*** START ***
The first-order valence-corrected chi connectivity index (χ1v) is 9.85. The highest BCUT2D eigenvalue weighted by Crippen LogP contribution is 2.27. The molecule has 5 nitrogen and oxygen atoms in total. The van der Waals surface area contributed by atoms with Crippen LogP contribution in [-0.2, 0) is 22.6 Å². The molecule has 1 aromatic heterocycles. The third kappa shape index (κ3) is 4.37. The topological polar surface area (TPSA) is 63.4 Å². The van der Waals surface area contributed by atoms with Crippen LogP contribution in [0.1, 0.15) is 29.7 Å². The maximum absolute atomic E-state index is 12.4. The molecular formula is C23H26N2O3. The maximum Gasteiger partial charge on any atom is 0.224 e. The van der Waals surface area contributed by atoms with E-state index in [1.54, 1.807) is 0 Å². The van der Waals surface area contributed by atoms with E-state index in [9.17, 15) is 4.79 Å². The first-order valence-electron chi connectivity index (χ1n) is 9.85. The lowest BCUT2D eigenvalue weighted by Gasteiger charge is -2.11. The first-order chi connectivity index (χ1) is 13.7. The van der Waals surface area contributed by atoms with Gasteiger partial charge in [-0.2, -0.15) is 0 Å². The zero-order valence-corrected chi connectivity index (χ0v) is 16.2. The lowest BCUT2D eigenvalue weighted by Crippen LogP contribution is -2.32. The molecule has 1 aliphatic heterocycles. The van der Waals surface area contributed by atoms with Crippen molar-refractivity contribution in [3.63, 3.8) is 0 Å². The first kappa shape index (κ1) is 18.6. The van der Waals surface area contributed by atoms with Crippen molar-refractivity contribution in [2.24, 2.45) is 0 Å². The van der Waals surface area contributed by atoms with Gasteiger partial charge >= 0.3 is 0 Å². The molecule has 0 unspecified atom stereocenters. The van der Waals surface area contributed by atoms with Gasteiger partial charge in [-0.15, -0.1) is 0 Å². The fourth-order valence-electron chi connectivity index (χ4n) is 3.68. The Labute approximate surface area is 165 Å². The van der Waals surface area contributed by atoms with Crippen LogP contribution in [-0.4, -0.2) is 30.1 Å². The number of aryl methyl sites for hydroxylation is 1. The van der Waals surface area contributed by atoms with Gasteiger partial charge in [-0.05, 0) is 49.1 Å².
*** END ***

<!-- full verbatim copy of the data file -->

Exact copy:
The first-order valence-corrected chi connectivity index (χ1v) is 9.85. The highest BCUT2D eigenvalue weighted by Crippen LogP contribution is 2.27. The molecule has 5 nitrogen and oxygen atoms in total. The van der Waals surface area contributed by atoms with Crippen LogP contribution in [-0.2, 0) is 22.6 Å². The molecule has 1 aromatic heterocycles. The third kappa shape index (κ3) is 4.37. The topological polar surface area (TPSA) is 63.4 Å². The van der Waals surface area contributed by atoms with Crippen LogP contribution in [0.1, 0.15) is 29.7 Å². The maximum absolute atomic E-state index is 12.4. The molecular formula is C23H26N2O3. The maximum Gasteiger partial charge on any atom is 0.224 e. The van der Waals surface area contributed by atoms with E-state index in [1.54, 1.807) is 0 Å². The van der Waals surface area contributed by atoms with E-state index in [9.17, 15) is 4.79 Å². The first-order valence-electron chi connectivity index (χ1n) is 9.85. The lowest BCUT2D eigenvalue weighted by Gasteiger charge is -2.11. The first-order chi connectivity index (χ1) is 13.7. The van der Waals surface area contributed by atoms with Gasteiger partial charge in [-0.2, -0.15) is 0 Å². The zero-order valence-corrected chi connectivity index (χ0v) is 16.2. The lowest BCUT2D eigenvalue weighted by Crippen LogP contribution is -2.32. The molecule has 1 aliphatic heterocycles. The van der Waals surface area contributed by atoms with Crippen molar-refractivity contribution in [3.63, 3.8) is 0 Å². The first kappa shape index (κ1) is 18.6. The van der Waals surface area contributed by atoms with Crippen molar-refractivity contribution in [2.24, 2.45) is 0 Å². The van der Waals surface area contributed by atoms with Gasteiger partial charge >= 0.3 is 0 Å². The molecule has 0 unspecified atom stereocenters. The van der Waals surface area contributed by atoms with Gasteiger partial charge in [-0.15, -0.1) is 0 Å². The fourth-order valence-electron chi connectivity index (χ4n) is 3.68. The Labute approximate surface area is 165 Å². The van der Waals surface area contributed by atoms with Crippen LogP contribution in [-0.4, -0.2) is 30.1 Å². The number of aryl methyl sites for hydroxylation is 1. The van der Waals surface area contributed by atoms with Gasteiger partial charge in [-0.05, 0) is 49.1 Å².